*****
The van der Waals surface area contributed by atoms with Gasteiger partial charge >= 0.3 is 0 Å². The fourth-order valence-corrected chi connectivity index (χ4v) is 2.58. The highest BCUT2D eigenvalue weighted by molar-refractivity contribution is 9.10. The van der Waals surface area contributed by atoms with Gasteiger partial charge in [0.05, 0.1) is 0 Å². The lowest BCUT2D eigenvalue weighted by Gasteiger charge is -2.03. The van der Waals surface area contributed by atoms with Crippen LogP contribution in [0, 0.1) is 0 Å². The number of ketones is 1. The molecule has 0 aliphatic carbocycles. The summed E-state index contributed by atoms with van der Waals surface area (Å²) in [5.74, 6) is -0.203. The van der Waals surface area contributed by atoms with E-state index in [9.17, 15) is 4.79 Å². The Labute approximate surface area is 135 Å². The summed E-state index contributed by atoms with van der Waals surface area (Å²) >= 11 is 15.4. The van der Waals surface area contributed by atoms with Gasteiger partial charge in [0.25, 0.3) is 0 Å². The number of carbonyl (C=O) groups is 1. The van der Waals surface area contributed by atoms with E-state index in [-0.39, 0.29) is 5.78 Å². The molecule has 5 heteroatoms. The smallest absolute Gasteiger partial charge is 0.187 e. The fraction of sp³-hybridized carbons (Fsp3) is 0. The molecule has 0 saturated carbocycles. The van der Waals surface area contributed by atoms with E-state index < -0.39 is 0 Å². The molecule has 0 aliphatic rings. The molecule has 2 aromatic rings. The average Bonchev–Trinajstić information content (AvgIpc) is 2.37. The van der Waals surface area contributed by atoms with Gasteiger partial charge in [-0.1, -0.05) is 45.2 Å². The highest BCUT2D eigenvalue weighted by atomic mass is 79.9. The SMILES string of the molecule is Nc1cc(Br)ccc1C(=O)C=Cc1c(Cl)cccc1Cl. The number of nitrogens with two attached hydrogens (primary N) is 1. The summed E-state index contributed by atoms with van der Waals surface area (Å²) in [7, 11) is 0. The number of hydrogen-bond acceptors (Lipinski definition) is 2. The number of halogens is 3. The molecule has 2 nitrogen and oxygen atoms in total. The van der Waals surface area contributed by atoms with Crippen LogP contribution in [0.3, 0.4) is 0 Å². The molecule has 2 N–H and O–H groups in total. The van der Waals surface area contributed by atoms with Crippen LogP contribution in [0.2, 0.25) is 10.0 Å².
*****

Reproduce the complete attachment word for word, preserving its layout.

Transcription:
The van der Waals surface area contributed by atoms with Gasteiger partial charge >= 0.3 is 0 Å². The fourth-order valence-corrected chi connectivity index (χ4v) is 2.58. The highest BCUT2D eigenvalue weighted by molar-refractivity contribution is 9.10. The van der Waals surface area contributed by atoms with Gasteiger partial charge in [0.05, 0.1) is 0 Å². The lowest BCUT2D eigenvalue weighted by Gasteiger charge is -2.03. The van der Waals surface area contributed by atoms with Crippen LogP contribution in [0, 0.1) is 0 Å². The number of ketones is 1. The molecule has 0 aliphatic carbocycles. The summed E-state index contributed by atoms with van der Waals surface area (Å²) in [5.74, 6) is -0.203. The van der Waals surface area contributed by atoms with E-state index in [9.17, 15) is 4.79 Å². The Labute approximate surface area is 135 Å². The summed E-state index contributed by atoms with van der Waals surface area (Å²) >= 11 is 15.4. The van der Waals surface area contributed by atoms with Gasteiger partial charge in [0.25, 0.3) is 0 Å². The number of carbonyl (C=O) groups is 1. The van der Waals surface area contributed by atoms with E-state index in [-0.39, 0.29) is 5.78 Å². The molecule has 5 heteroatoms. The smallest absolute Gasteiger partial charge is 0.187 e. The fraction of sp³-hybridized carbons (Fsp3) is 0. The molecule has 0 saturated carbocycles. The van der Waals surface area contributed by atoms with E-state index < -0.39 is 0 Å². The molecule has 0 aliphatic rings. The molecule has 2 aromatic rings. The average Bonchev–Trinajstić information content (AvgIpc) is 2.37. The van der Waals surface area contributed by atoms with Gasteiger partial charge in [-0.1, -0.05) is 45.2 Å². The highest BCUT2D eigenvalue weighted by atomic mass is 79.9. The SMILES string of the molecule is Nc1cc(Br)ccc1C(=O)C=Cc1c(Cl)cccc1Cl. The number of nitrogens with two attached hydrogens (primary N) is 1. The summed E-state index contributed by atoms with van der Waals surface area (Å²) in [7, 11) is 0. The number of hydrogen-bond acceptors (Lipinski definition) is 2. The number of halogens is 3. The molecule has 2 nitrogen and oxygen atoms in total. The van der Waals surface area contributed by atoms with Crippen LogP contribution in [0.3, 0.4) is 0 Å². The molecule has 2 N–H and O–H groups in total. The van der Waals surface area contributed by atoms with Crippen LogP contribution in [0.2, 0.25) is 10.0 Å².